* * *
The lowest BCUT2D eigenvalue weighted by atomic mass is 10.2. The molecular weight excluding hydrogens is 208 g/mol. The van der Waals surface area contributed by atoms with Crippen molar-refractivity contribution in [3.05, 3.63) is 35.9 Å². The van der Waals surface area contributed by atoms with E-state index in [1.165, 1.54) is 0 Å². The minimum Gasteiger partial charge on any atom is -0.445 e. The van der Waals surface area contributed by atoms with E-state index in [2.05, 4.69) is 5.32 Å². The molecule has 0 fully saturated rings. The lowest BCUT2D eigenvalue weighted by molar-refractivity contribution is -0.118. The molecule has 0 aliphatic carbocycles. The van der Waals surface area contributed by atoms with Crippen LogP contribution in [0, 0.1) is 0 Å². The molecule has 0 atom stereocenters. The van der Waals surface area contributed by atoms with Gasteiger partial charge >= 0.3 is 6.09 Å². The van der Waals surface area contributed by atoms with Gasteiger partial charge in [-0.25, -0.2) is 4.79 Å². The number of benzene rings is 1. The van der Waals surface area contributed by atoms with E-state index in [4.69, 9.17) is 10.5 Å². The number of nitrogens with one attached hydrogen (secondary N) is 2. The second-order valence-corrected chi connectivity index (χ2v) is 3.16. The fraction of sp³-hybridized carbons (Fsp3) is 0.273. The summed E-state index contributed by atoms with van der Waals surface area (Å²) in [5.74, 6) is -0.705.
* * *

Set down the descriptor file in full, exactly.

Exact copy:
The lowest BCUT2D eigenvalue weighted by atomic mass is 10.2. The molecular weight excluding hydrogens is 208 g/mol. The van der Waals surface area contributed by atoms with Crippen molar-refractivity contribution in [3.05, 3.63) is 35.9 Å². The van der Waals surface area contributed by atoms with E-state index in [1.165, 1.54) is 0 Å². The minimum Gasteiger partial charge on any atom is -0.445 e. The van der Waals surface area contributed by atoms with E-state index in [2.05, 4.69) is 5.32 Å². The molecule has 0 fully saturated rings. The lowest BCUT2D eigenvalue weighted by molar-refractivity contribution is -0.118. The molecule has 0 aliphatic carbocycles. The van der Waals surface area contributed by atoms with Crippen LogP contribution in [0, 0.1) is 0 Å². The molecule has 0 atom stereocenters. The van der Waals surface area contributed by atoms with Gasteiger partial charge >= 0.3 is 6.09 Å². The van der Waals surface area contributed by atoms with Gasteiger partial charge in [-0.25, -0.2) is 4.79 Å². The number of benzene rings is 1. The van der Waals surface area contributed by atoms with E-state index in [4.69, 9.17) is 10.5 Å². The number of nitrogens with one attached hydrogen (secondary N) is 2. The second-order valence-corrected chi connectivity index (χ2v) is 3.16. The fraction of sp³-hybridized carbons (Fsp3) is 0.273. The summed E-state index contributed by atoms with van der Waals surface area (Å²) in [5.74, 6) is -0.705.